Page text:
We first tested the sufficiency of the prototypes to capture the characteristics of the distinct facial expressions across individuals (Fig. 2, B and C, fig. S5, and table S1). We measured the similarity of facial expressions to the emotion prototypes and, indeed, each single prototype was specific to only one emotion state, except for the active fear prototype, which resembled facial expressions evoked by bitter, pain, and escape and may thus capture features of diverse emotion states (Fig. 2C). Comparing each frame of any video sequence across time to an emotion prototype captured the dynamics of facial expressions at high resolution (fig. S6 and movie S2).

Although our results so far suggested that facial expressions may relate to internal emotion states, an alternative explanation could be that facial expressions are stereotyped, reflex-like reactions. We therefore aimed to test whether facial expressions reflected fundamental features of emotions (3, 4), such as intensity, valence, generalization, flexibility, and persistence (Fig. 2, D to G).

Scalability refers to the observation that emotions vary by intensity (3, 5). We thus varied the stimulus strength and quantified the similarity of the resulting facial expressions to our prototypes. The similarity to prototypical descriptors increased significantly and in a graded manner when the strength of tail shocks, or the concentration of sucrose or quinine solutions, increased (Fig. 2D and table S1), although the sequence of stimulation did not influence the facial expression intensity at the chosen intertrial intervals (fig. S7, A and B).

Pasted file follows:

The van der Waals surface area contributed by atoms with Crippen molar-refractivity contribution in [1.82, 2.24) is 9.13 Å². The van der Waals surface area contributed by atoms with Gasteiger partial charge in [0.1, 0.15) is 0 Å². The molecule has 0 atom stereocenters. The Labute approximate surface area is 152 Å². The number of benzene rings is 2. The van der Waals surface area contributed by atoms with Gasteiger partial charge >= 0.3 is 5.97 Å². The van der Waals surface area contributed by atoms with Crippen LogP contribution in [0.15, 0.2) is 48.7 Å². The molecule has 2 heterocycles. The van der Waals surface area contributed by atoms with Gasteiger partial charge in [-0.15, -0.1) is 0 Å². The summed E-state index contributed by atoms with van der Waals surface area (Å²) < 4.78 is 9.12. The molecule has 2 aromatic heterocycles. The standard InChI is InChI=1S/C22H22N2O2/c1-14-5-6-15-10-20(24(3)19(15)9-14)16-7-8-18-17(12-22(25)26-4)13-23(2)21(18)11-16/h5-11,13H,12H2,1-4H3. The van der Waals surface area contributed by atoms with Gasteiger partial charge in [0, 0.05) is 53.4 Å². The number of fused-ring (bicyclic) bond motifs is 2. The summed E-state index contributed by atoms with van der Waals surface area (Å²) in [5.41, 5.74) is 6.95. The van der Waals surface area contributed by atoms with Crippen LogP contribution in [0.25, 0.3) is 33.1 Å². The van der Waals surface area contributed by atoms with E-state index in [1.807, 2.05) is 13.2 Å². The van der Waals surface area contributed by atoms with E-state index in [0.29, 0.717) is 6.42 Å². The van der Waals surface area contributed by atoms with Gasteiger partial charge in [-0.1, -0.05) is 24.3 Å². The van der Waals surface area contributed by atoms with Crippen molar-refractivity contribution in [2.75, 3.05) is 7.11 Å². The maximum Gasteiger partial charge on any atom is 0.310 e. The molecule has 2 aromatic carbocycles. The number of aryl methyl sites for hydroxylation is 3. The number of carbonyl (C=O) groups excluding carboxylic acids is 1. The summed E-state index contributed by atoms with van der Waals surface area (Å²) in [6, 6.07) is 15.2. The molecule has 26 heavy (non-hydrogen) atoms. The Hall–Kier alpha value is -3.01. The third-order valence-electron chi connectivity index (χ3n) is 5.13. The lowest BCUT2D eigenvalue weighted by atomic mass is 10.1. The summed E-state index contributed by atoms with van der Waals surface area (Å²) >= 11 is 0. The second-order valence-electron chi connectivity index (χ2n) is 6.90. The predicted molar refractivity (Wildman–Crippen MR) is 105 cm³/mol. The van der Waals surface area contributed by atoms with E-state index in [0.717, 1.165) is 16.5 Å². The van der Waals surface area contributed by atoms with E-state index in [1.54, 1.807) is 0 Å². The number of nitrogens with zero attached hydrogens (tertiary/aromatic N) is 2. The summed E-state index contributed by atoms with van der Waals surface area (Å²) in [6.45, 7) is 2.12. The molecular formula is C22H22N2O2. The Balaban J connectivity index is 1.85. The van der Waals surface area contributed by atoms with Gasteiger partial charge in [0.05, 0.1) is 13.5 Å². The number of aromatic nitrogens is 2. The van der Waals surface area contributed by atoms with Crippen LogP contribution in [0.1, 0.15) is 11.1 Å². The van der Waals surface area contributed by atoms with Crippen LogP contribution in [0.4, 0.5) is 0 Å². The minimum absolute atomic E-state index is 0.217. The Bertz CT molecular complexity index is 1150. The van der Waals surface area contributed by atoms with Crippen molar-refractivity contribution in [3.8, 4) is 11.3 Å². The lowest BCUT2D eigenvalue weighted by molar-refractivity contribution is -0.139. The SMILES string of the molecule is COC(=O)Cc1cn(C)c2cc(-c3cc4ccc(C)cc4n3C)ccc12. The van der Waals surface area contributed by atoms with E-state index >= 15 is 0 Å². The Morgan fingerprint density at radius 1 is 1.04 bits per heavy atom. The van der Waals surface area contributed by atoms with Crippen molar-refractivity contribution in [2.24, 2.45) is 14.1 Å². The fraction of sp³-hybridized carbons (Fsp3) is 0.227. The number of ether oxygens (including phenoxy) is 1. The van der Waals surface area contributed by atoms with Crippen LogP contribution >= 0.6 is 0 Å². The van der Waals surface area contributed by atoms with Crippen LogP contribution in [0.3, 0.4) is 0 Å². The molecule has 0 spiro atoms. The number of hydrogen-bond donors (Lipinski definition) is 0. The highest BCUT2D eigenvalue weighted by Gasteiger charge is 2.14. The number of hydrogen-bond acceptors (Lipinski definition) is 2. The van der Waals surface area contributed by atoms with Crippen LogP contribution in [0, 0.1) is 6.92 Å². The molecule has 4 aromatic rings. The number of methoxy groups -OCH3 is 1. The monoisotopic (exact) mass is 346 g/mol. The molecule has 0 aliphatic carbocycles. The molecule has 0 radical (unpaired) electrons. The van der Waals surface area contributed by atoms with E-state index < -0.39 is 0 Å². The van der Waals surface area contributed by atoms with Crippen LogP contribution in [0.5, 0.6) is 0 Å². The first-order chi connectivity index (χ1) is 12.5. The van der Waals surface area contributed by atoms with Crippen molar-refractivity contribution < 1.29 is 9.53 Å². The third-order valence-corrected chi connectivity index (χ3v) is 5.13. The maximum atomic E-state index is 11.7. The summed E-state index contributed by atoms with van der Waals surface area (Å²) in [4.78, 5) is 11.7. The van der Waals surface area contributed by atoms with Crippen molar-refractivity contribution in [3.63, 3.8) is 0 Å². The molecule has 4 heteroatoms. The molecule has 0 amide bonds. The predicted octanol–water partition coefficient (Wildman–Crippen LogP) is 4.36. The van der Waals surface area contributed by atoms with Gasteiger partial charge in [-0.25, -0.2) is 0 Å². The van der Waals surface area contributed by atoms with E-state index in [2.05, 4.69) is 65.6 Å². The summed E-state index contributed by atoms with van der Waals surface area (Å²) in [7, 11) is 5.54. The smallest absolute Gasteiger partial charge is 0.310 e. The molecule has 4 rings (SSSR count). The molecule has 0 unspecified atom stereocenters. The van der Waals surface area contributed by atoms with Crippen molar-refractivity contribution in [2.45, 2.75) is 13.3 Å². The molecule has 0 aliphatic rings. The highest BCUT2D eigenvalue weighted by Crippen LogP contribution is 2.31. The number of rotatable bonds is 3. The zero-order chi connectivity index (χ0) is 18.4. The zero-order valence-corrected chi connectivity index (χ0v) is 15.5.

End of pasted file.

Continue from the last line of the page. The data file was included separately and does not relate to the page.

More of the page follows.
Another property of emotions is their valence—namely, they are experienced as good or bad in humans and trigger approach or retreat in animals (3, 5, 14, 18). Salt is appetitive for rodents at low concentrations but aversive at high concentrations. Facial expressions reflected the innate valence of salt at different concentrations, because salt at low concentration elicited facial expressions of high similarity to our prototypical “pleasure” facial expression and weak similarity to our “disgust” prototype, whereas the opposite was observed for high salt concentrations (Fig. 2E and table S1). Facial expressions are thus decoupled from the underlying stimulus and generalize between different sensory experiences. Both sucrose and low-concentration salt solution elicited pleasure-like expressions, whereas quinine and high-concentration salt solution both evoked disgust.

Emotions reflect an integrated account of external and internal information (3, 9) and are thus flexible. We next varied the internal state of the animal but kept the stimulus constant. When mice drank an identically concentrated sucrose solution or water in either thirsty or quenched states, both liquids elicited significantly stronger pleasure-like facial expressions when mice were thirsty than when they were quenched (Fig. 2F and table S1).

Emotions are thought to arise from predictions about how internal or external events may affect the well-being of the individual (or the well-being of closely related conspecifics) (1, 9, 10). These predictions can depend on the innate or learnt value of stimuli. We already saw how the innate value of salt depended on its concentration. Would learning affect facial expressions in a similar way? We exposed mice to sucrose solution and then injected them with malaise-inducing lithium chloride to induce conditioned taste aversion (CTA). Sucrose before CTA learning elicited pleasure but not disgust. After CTA learning, mice displayed disgusted facial expressions in response to sucrose and thus their expressions reflected the learnt change in subjective value of sucrose (Fig. 2G and table S1).